It would be cheap to make resurrection puns about the return of Dead Can Dance so we’ll give them a miss. It’s safe to say though that the Australian duo’s first album since 1996 is eagerly awaited. Fans of the portentous won’t be disappointed by the melange of melancholy vocals and grand sound clashes that make up Anastasis.
While most Dead Can Dance followers will be eager to hear Lisa Gerrard’s mesmerising voice on new songs, the record finds vocal duties more evenly split between her and musical partner, Brendan Perry, than on most of the pair’s earlier recordings. They have very different sounds; Gerrard’s voice flits around the octaves, a flexible, beguiling beast while Perry’s baritone is brooding and intense.
Another execrable cliche in the critic’s arsenal is that damn phrase “acquired taste” but in the case of Dead Can Dance, it’s rather appropriate. Listening to Anastasis it’s hard not to oscillate between feeling that it’s utterly pretentious and revelling in the band’s willingness to create wondrous soundscapes that are only tangentially related to even the mainstream of the alternative to the mainstream. Listening to Dead Can Dance for too long does that too you, knotting your brain up like a rubber-band ball.
On the opening track, Children Of The Sun, Perry sounds like an old-fashioned crooner turned cult leader amping up for the blood sacrifices with an strings and quietly marshall drums keeping time behind him. The lyrics heighten that feeling – “We are ancient/as ancient as the sun/we came from the ocean, once our ancestral home…” – sounding like incantations.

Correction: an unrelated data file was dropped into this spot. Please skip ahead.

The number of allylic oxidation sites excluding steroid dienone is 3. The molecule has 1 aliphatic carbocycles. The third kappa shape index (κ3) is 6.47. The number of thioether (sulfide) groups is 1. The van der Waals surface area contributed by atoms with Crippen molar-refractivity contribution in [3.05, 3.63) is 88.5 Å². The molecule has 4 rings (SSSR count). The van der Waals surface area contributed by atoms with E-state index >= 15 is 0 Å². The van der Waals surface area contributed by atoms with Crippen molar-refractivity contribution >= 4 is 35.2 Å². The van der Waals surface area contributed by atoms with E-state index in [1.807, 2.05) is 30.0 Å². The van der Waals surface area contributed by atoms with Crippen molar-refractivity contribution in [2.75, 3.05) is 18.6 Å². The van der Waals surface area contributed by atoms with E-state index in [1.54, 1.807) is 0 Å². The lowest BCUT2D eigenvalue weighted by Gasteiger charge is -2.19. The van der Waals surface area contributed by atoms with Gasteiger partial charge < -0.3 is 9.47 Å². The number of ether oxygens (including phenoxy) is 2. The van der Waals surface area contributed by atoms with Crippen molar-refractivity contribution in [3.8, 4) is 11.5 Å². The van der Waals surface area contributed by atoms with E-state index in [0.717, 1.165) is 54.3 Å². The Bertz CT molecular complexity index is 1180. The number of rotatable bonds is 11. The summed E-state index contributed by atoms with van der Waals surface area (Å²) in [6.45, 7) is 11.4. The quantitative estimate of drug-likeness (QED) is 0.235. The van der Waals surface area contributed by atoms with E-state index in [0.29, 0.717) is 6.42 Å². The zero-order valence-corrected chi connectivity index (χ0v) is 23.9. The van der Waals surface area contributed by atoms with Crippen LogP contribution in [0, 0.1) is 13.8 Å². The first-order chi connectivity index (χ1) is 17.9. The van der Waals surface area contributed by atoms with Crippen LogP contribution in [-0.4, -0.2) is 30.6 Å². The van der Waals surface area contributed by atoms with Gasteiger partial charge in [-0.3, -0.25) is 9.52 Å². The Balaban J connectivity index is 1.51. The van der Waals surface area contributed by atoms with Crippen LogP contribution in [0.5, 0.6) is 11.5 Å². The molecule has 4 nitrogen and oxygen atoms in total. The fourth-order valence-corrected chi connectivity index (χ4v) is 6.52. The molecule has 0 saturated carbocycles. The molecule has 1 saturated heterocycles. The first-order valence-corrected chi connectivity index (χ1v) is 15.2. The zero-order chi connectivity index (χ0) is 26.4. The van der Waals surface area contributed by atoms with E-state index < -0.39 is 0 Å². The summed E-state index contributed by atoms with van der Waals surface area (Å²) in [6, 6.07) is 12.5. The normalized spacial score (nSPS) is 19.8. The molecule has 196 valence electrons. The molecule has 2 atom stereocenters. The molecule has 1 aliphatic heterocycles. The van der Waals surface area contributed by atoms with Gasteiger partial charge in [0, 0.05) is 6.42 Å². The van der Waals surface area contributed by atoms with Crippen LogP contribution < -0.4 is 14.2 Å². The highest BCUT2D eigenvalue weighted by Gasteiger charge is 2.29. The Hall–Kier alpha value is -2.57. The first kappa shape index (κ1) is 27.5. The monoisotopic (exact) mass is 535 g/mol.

Anabasis features burbles in the background that almost recall the sound of a rainforest, with plucked strings and processed claps swirling over them before what sounds like an electronic harp begins to pick out the melody. There is a distinctly Eastern flavour to the track which intensifies as Gerrard begins to warble and moan, half call to prayer, half ghostly opera singer on a sunken cruise ship.
The next track Agape finds cellos and violins swelling up and then falling back before metronomic drums come in and are joined by more Eastern sounds and Gerrard’s haunting vocal, unsettling as footsteps on a grave. While the lyrics are not discernible and may even simply be wails and sighs, the song feels dragged from a different time, an overheard echo tumbling from the past.
Amnesia continues the pattern established by the previous two songs but with a foreboding piano part plodding through the centre of the track. Perry almost recalls Nick Cave or Tindersticks at their glummest with his vocal, a heavy melancholy dragging it heels through the six-and-a-half minute long song. Again it is the strings that are so arresting, almost magisterial in their quiet dominance.
Let the record run on to Kiko and Opium and that feeling of suppressed sadness continues. The pace remains slow and steady, the sure-footed trudge of a pall bearer. The only levity possible is in noting that, at times, Perry can sound like Bane, turned from dispensing terror, to singing his grievances to Gotham.
The Return Of The She-King has a ghostly but oddly epic quality that fits with the grandiosity of the title, more sweeping strings and deliberate, stoic drums. It’s followed by the album’s concluding track, the appropriately-titled All In Good Time which brings the record to a slow conclusion, Perry half-talking, half-singing to what sounds like a love one who has moved on.
Anastasis is certainly an accomplished record and one that fits well within Dead Can Dance’s output, but it is a hard listen. That’s not because it is at any point sonically abrasive but more because, despite moments of beauty, it’s a little monotonous. There’s clearly a palette of sounds and textures being put to work very deliberately, but that makes for quite a soporific and self-indulgent experience. The voices and the playing are wonderful but the record stumbles too frequently into pretentiousness.